The death of Queen Victoria on January 22, 1901, ends an era in which most of her British subjects know no other monarch. Her 63-year reign, the longest in British history, saw the growth of an empire on which the sun never set. Victoria restored dignity to the English monarchy and ensured its survival as a ceremonial political institution.
Born in 1819, she came to the throne after the death of her uncle, King William IV, in 1837. As a young woman ascending to the throne, her future husband described her “as one whose extreme obstinacy was constantly at war with her good nature.” Her first prime minister, Lord Melbourne, became her close friend and adviser, and she succeeded in blocking his replacement by Tory leader Sir Robert Peel in 1839. Two years later, however, an election resulted in a Tory majority in the House of Commons, and Victoria was compelled to accept Peel as prime minister. Never again would she interfere so directly in the politics of democratic Britain.
In 1839, her first cousin Albert, a German prince, came to visit the English court at Windsor, and Victoria proposed to him five days after his arrival. Prince Albert accepted, and in February 1840 they were married. He soon became the dominant influence in her life and served as her private secretary. Among his greatest achievements as royal consort was his organization of the Great Exhibition of 1851, the first world’s fair, in the Crystal Palace in London. He also steered her support away from the Whigs to the conservative Tories; she later was a vocal supporter of Benjamin Disraeli, leader of the Conservative Party.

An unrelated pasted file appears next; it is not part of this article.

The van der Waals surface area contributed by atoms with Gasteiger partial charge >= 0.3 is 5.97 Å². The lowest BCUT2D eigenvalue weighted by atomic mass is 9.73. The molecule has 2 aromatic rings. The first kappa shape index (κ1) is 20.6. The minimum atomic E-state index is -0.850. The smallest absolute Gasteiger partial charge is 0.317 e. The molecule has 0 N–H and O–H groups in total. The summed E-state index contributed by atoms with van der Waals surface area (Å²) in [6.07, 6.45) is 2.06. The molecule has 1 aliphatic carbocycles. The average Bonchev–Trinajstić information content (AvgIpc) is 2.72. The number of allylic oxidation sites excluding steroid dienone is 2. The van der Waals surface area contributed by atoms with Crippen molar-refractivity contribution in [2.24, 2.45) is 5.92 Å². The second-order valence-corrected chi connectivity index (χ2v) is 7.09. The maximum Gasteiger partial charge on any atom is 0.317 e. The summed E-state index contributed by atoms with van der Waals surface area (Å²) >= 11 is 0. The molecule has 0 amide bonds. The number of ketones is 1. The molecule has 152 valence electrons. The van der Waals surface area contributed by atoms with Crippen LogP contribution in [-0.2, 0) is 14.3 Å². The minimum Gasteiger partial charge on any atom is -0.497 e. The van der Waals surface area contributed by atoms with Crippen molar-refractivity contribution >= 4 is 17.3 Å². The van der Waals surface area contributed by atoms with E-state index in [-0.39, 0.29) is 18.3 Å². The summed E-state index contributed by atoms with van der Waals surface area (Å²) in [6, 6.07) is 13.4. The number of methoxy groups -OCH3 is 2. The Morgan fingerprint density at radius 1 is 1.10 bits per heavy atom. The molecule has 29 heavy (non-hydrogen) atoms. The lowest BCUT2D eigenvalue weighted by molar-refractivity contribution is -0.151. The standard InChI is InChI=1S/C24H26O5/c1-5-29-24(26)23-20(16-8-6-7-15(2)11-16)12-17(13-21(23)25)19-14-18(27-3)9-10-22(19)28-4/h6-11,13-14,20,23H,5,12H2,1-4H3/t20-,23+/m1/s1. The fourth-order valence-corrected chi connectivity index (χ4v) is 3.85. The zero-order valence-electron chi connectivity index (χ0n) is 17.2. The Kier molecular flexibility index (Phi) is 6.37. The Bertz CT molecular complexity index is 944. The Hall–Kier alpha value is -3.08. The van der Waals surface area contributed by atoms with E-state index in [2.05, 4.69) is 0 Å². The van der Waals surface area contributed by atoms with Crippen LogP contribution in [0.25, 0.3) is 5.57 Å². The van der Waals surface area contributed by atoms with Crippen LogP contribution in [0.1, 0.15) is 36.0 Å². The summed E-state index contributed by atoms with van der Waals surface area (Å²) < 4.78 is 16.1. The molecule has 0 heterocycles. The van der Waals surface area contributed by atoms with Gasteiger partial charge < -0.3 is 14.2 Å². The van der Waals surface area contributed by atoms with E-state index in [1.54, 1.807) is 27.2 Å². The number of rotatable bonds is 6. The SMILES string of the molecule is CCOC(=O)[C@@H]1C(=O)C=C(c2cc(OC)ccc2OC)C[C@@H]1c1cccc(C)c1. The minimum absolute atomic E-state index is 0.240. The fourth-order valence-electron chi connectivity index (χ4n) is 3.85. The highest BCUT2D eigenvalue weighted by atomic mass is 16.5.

Victoria and Albert built royal residences at Osborne House on the Isle of Wight and at Balmoral Castle in Scotland and became increasingly detached from London. They had nine children, including Victoria, later the empress of Germany, and the Prince of Wales, later King Edward VII. In 1861, Albert died, and Victoria’s grief was such that she did not appear in public for three years. She never entirely got over the loss, and until the end of her life she had her maids nightly lay out Albert’s clothes for the next day and in the morning replace the water in the basin in his room.
Disraeli coaxed her out of seclusion, and she was impressed by his efforts to strengthen and expand the British Empire. In 1876, he had her made “empress of India,” a title which pleased her and made her a symbol of imperial unity. During the last few decades of her life, her popularity, which had suffered during her long public absence, increased greatly. She never embraced the social and technological advances of the 19th century but accepted the changes and worked hard to fulfill her ceremonial duties as head of state. When she died, she had 37 surviving great-grandchildren, and their marriages with other monarchies gave her the name the “grandmother of Europe.”